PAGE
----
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Exercise and fitness in the prevention of cardiovascular disease

Pamela S Douglas, MD
Section Editor
Christopher P Cannon, MD
Deputy Editors
Daniel J Sullivan, MD, MPH
Brian C Downey, MD, FACC


Inadequate physical activity has been recognized as an independent risk factor for premature development of coronary heart disease (CHD) [1]. It has been estimated that approximately 12 percent of all mortality in the United States is related to the lack of regular physical activity and that physical inactivity is associated with at least a twofold increase in the risk for coronary events [1].

The public has become well aware of this relationship and millions of Americans have embarked on voluntary exercise programs based upon the assumption that exercise will lead to effective prevention of CHD [2]. The medical profession supports the concept through recommendation of regular physical exercise both as a primary and as a secondary measure [3].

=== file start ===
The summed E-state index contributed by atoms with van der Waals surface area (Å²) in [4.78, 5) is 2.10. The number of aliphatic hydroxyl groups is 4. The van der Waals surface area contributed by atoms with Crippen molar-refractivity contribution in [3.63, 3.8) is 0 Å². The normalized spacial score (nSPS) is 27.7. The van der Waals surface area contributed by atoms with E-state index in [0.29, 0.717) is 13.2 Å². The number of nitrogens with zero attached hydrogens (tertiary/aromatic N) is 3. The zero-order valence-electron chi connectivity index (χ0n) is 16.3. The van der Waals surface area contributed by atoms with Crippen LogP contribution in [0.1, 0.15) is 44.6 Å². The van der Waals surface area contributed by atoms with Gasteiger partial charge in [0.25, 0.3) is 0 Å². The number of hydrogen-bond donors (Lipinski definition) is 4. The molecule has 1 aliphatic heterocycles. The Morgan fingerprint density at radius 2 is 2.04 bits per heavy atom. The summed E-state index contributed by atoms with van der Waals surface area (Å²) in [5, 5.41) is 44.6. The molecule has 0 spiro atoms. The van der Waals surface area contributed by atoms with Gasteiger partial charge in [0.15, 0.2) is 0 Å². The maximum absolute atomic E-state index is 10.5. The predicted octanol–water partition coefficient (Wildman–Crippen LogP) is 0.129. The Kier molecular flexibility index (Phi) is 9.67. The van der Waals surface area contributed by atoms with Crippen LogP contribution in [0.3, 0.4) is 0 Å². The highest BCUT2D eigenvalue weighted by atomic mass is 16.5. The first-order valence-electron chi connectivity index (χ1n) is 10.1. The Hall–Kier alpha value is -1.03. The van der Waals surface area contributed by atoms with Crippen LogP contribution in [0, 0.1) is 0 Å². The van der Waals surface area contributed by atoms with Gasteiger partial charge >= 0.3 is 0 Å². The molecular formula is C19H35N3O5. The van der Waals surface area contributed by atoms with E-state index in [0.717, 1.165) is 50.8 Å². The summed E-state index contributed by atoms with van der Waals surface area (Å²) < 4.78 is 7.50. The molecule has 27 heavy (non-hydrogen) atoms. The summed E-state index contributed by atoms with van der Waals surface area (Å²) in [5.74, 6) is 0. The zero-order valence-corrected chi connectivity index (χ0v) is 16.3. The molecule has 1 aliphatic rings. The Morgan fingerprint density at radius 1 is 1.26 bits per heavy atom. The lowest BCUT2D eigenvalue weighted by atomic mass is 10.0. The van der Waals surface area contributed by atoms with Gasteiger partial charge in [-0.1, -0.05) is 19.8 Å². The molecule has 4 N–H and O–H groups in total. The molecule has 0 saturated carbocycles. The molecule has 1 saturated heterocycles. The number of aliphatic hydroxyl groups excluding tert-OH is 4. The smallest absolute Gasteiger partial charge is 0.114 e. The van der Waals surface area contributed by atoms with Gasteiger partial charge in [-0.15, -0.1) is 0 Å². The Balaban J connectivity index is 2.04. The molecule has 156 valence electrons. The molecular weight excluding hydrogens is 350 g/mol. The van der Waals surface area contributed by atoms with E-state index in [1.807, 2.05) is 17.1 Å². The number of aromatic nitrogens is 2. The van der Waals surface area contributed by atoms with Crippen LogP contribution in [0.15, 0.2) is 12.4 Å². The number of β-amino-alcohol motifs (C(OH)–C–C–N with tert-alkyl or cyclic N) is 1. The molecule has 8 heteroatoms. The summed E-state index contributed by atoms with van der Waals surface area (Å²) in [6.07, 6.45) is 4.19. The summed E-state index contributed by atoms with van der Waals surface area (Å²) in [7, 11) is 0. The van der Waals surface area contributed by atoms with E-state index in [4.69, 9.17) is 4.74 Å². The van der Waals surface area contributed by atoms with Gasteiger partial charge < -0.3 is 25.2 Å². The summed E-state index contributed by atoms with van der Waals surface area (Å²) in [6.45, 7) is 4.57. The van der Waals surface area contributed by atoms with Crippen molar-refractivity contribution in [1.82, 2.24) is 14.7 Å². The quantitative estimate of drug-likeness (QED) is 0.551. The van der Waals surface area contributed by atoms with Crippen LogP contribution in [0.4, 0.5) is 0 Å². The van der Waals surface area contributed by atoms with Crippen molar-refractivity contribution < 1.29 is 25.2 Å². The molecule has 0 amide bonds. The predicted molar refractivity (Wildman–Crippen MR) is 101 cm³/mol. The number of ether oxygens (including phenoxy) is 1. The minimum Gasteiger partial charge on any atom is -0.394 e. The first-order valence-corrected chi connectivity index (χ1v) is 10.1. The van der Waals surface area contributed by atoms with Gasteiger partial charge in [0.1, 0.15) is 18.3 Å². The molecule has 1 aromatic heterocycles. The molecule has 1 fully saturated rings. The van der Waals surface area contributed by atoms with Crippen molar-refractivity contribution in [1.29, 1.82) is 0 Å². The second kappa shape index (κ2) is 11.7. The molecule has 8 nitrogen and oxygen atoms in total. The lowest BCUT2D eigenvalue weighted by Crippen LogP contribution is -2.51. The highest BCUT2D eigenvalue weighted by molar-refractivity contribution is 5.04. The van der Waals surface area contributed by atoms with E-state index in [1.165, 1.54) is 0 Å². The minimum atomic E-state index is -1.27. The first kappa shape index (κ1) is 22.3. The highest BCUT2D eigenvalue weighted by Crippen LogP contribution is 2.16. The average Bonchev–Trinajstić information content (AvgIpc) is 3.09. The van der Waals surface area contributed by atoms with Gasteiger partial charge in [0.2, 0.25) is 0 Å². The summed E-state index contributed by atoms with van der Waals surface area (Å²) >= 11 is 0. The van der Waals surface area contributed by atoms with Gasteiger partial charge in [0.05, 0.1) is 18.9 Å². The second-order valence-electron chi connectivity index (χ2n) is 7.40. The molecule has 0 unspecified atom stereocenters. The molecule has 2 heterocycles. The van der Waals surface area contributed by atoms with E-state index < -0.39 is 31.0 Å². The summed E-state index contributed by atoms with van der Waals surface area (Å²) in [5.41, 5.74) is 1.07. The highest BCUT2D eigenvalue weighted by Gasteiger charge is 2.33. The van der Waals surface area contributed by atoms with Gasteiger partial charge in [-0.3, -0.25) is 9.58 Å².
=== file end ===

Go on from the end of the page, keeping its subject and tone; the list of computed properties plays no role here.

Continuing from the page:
The role of both exercise and fitness in the primary and secondary prevention of cardiovascular disease (CVD) will be reviewed here. An overview of the benefits and risks associated with exercise is presented separately. (See "The benefits and risks of exercise".)

Evaluation of the evidence — Despite the enthusiasm, the evidence from clinical trials to establish the benefit of exercise is inadequate. There are several reasons for this limitation:

Successful, randomized clinical trials require good adherence in order to show a difference between the groups at the end of the study. In the case of exercise, it is not possible from an ethical or practical standpoint to prevent those assigned to the control group from engaging in exercise (drop-ins).

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Literature review current through: Oct 2017. | This topic last updated: Jan 27, 2016.
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